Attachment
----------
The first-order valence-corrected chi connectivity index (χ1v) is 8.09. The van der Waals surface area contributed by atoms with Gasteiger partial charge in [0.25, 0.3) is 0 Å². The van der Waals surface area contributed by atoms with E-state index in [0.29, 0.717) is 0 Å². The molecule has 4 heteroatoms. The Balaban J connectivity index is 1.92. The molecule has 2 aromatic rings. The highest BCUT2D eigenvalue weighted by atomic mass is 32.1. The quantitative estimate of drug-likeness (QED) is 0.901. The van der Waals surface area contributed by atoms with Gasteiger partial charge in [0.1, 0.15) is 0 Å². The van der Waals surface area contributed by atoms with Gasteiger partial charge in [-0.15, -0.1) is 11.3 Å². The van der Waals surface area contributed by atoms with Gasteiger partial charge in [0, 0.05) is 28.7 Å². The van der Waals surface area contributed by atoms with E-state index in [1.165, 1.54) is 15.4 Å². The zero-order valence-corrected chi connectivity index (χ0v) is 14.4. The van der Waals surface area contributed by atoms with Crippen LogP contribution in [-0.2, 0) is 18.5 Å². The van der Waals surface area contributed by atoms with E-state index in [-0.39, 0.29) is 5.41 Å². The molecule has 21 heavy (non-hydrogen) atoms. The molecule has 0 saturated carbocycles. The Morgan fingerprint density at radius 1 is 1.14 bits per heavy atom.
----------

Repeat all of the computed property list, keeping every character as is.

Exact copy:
The first-order valence-corrected chi connectivity index (χ1v) is 8.09. The van der Waals surface area contributed by atoms with Gasteiger partial charge in [0.25, 0.3) is 0 Å². The van der Waals surface area contributed by atoms with E-state index in [0.29, 0.717) is 0 Å². The molecule has 4 heteroatoms. The Balaban J connectivity index is 1.92. The molecule has 2 aromatic rings. The highest BCUT2D eigenvalue weighted by atomic mass is 32.1. The quantitative estimate of drug-likeness (QED) is 0.901. The van der Waals surface area contributed by atoms with Gasteiger partial charge in [0.1, 0.15) is 0 Å². The van der Waals surface area contributed by atoms with Gasteiger partial charge in [-0.15, -0.1) is 11.3 Å². The van der Waals surface area contributed by atoms with Gasteiger partial charge in [0, 0.05) is 28.7 Å². The van der Waals surface area contributed by atoms with E-state index in [1.165, 1.54) is 15.4 Å². The zero-order valence-corrected chi connectivity index (χ0v) is 14.4. The van der Waals surface area contributed by atoms with Crippen LogP contribution in [-0.2, 0) is 18.5 Å². The van der Waals surface area contributed by atoms with E-state index in [-0.39, 0.29) is 5.41 Å². The molecule has 21 heavy (non-hydrogen) atoms. The molecule has 0 saturated carbocycles. The Morgan fingerprint density at radius 1 is 1.14 bits per heavy atom.